Rumour of an EFF factional war has been swirling about in the run-up to the party’s elective conference, with headlines like “Malema Faces an EFF Rebellion” capturing a sense of the alleged internal ructions. One name keeps cropping up – Marshall Dlamini. Our previous reporting on his involvement in dodgy tenders may go some way to explaining his rise.
It’s a year since amaBhungane exposed how fleet company Afrirent funnelled money into a Malema-EFF slush fund – as it scored a R1.3bn City of Joburg contract. Now Afrirent is way behind delivering on that contract.
Here’s why we think a Tshwane tenderpreneur’s R15m paid to EFF-linked companies was corrupt.
We present the clearest evidence yet that EFF leaders are taking kickbacks for contracts in cities where the party emerged as kingmaker after the 2016 municipal elections.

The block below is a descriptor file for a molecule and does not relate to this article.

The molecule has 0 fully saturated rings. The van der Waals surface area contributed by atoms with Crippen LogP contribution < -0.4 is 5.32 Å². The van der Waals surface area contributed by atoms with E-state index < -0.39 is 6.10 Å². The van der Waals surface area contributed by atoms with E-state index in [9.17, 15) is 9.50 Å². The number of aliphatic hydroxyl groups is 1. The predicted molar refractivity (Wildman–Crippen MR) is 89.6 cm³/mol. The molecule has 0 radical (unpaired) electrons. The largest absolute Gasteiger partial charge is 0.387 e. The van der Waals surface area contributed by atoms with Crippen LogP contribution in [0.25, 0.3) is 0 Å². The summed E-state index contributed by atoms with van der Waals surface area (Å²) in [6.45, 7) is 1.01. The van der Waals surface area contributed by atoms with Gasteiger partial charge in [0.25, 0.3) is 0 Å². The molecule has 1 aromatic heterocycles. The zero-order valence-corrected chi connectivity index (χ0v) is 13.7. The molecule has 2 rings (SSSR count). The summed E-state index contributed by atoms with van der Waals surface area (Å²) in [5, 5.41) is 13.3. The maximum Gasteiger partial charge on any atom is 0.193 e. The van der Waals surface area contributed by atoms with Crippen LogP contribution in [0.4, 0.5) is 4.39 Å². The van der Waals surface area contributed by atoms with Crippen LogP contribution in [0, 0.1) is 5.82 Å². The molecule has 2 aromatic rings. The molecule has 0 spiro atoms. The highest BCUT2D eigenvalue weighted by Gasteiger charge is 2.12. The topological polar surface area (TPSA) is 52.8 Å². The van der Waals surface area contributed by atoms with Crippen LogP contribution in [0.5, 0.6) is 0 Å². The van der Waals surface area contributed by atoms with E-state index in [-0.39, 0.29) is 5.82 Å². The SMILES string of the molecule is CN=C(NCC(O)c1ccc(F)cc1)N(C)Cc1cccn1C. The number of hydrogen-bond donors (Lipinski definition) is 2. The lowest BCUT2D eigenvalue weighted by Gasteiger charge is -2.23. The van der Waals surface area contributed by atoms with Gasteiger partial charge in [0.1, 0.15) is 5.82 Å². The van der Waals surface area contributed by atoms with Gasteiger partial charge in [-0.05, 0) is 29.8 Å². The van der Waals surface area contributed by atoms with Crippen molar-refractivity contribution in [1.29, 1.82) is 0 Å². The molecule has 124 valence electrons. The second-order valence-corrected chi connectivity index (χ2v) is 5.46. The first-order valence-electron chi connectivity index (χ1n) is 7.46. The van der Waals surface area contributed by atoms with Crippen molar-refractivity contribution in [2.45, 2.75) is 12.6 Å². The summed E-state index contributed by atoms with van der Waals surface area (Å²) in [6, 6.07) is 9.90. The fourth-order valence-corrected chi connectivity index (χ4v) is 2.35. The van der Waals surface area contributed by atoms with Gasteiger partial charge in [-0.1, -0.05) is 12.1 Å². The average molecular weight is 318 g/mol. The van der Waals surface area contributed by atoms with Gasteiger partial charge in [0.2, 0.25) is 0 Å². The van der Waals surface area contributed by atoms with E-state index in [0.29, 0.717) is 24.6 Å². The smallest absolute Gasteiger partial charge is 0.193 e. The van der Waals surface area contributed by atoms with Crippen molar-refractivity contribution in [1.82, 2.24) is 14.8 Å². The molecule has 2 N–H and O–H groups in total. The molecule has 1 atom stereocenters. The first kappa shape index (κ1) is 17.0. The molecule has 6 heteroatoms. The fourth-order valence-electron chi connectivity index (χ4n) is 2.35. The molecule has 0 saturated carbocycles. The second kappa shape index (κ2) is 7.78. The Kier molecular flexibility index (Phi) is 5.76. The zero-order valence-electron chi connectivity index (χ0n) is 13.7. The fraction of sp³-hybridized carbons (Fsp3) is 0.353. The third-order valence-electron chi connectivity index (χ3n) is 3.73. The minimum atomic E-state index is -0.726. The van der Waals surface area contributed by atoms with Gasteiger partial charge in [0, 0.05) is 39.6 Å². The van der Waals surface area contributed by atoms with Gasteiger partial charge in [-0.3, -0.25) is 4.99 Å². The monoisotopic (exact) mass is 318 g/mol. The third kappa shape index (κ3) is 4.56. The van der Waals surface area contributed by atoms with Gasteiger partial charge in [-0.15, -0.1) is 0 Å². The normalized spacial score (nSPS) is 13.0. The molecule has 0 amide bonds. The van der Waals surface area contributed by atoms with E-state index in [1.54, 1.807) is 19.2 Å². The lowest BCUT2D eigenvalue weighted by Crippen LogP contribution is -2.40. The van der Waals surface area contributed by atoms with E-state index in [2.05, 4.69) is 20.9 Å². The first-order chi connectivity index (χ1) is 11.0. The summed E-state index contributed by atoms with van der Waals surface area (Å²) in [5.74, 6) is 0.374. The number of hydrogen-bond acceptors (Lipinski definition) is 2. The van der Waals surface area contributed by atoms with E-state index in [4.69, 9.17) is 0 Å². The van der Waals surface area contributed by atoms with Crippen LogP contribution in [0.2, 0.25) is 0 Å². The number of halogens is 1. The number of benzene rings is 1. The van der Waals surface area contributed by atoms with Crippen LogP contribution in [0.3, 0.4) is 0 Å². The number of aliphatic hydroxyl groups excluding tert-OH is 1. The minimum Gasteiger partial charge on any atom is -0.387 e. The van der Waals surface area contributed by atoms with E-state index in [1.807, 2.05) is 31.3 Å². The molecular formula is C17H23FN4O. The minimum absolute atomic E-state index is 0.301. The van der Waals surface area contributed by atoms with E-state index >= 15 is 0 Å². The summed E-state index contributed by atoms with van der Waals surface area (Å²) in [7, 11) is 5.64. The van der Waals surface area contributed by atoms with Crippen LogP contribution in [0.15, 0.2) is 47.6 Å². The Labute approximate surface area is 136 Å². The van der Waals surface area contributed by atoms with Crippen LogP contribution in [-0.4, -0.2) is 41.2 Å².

… but just who rescued the EFF leader’s brother remains unclear.
A tractor the EFF “donated” to supporters in Limpopo; the implausibility of an earlier alibi for payments to Julius Malema-linked Mahuna Investments; and a newly-revealed payment to another Malema company – the evidence is stacking up that the party and its leader took kickbacks from a massive City of Johannesburg contract.
The EFF leader’s brother has had an astonishing reversal of fortunes. Early this year he could afford no more than R5 000 per month to pay his enormous VBS debt. Last month he suddenly had R1-million and this week he had another R2-million to throw at the problem. Where he got it, no one knows.
The EFF’s ban of amaB and DM threatens not only the media, but democracy.
A school pupil was shot and killed during a conflict which allegedly erupted between mine security guards and local community members.
Construction tycoon David Mabilu — who has a longstanding relationship with the EFF leader — has bought struggling weekly Sunday World.
A series of cryptic messages suggest that EFF deputy president Floyd Shivambvu used his political profile for financial gain.
We bring you the year’s heroes and zeros.
An amaBhungane investigation shows that before controversially winning a mega-deal from the city, a fleet firm made payments to a company whose account was used for the benefit of Julius Malema and his party.